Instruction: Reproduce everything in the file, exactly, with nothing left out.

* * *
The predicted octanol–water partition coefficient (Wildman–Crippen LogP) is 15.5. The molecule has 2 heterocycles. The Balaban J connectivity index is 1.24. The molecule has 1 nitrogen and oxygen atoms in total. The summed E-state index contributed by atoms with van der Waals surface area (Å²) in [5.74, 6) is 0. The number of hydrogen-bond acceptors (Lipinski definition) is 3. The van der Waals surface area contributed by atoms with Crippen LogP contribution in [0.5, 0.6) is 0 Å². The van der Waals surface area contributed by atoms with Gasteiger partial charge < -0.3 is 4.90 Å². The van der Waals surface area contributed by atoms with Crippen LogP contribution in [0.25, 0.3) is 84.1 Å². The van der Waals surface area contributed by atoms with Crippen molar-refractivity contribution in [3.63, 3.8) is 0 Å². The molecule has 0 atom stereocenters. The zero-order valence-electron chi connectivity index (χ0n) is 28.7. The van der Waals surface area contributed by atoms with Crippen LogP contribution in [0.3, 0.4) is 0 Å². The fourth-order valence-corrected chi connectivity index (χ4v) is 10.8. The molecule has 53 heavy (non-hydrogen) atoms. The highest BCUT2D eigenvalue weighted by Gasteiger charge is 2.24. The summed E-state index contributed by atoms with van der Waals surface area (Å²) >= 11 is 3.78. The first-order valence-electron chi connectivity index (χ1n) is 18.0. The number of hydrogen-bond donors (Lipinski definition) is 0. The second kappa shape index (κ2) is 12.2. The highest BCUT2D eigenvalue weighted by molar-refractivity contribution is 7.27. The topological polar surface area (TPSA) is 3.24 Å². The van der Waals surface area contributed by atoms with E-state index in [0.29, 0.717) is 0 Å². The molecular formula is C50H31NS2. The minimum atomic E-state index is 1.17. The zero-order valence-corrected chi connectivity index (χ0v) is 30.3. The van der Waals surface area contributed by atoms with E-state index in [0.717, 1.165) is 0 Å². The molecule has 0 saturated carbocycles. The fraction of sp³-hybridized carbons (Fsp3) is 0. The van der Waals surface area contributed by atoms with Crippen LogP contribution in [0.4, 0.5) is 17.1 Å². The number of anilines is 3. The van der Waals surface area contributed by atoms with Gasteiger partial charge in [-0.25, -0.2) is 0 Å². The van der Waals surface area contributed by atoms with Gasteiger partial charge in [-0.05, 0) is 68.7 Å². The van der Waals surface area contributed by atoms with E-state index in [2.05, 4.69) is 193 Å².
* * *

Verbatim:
The predicted octanol–water partition coefficient (Wildman–Crippen LogP) is 15.5. The molecule has 2 heterocycles. The Balaban J connectivity index is 1.24. The molecule has 1 nitrogen and oxygen atoms in total. The summed E-state index contributed by atoms with van der Waals surface area (Å²) in [5.74, 6) is 0. The number of hydrogen-bond acceptors (Lipinski definition) is 3. The van der Waals surface area contributed by atoms with Crippen LogP contribution in [0.5, 0.6) is 0 Å². The van der Waals surface area contributed by atoms with Gasteiger partial charge < -0.3 is 4.90 Å². The van der Waals surface area contributed by atoms with Crippen LogP contribution in [0.25, 0.3) is 84.1 Å². The van der Waals surface area contributed by atoms with Crippen molar-refractivity contribution in [3.63, 3.8) is 0 Å². The molecule has 0 atom stereocenters. The zero-order valence-electron chi connectivity index (χ0n) is 28.7. The van der Waals surface area contributed by atoms with Crippen LogP contribution in [0.3, 0.4) is 0 Å². The fourth-order valence-corrected chi connectivity index (χ4v) is 10.8. The molecule has 53 heavy (non-hydrogen) atoms. The highest BCUT2D eigenvalue weighted by Gasteiger charge is 2.24. The summed E-state index contributed by atoms with van der Waals surface area (Å²) >= 11 is 3.78. The first-order valence-electron chi connectivity index (χ1n) is 18.0. The number of hydrogen-bond donors (Lipinski definition) is 0. The second kappa shape index (κ2) is 12.2. The highest BCUT2D eigenvalue weighted by molar-refractivity contribution is 7.27. The topological polar surface area (TPSA) is 3.24 Å². The van der Waals surface area contributed by atoms with E-state index in [0.29, 0.717) is 0 Å². The molecular formula is C50H31NS2. The minimum atomic E-state index is 1.17. The zero-order valence-corrected chi connectivity index (χ0v) is 30.3. The van der Waals surface area contributed by atoms with E-state index in [0.717, 1.165) is 0 Å². The molecule has 0 saturated carbocycles. The fraction of sp³-hybridized carbons (Fsp3) is 0. The van der Waals surface area contributed by atoms with Crippen LogP contribution in [0.4, 0.5) is 17.1 Å². The number of anilines is 3. The van der Waals surface area contributed by atoms with Gasteiger partial charge in [-0.25, -0.2) is 0 Å². The van der Waals surface area contributed by atoms with Gasteiger partial charge in [-0.05, 0) is 68.7 Å². The van der Waals surface area contributed by atoms with E-state index in [2.05, 4.69) is 193 Å².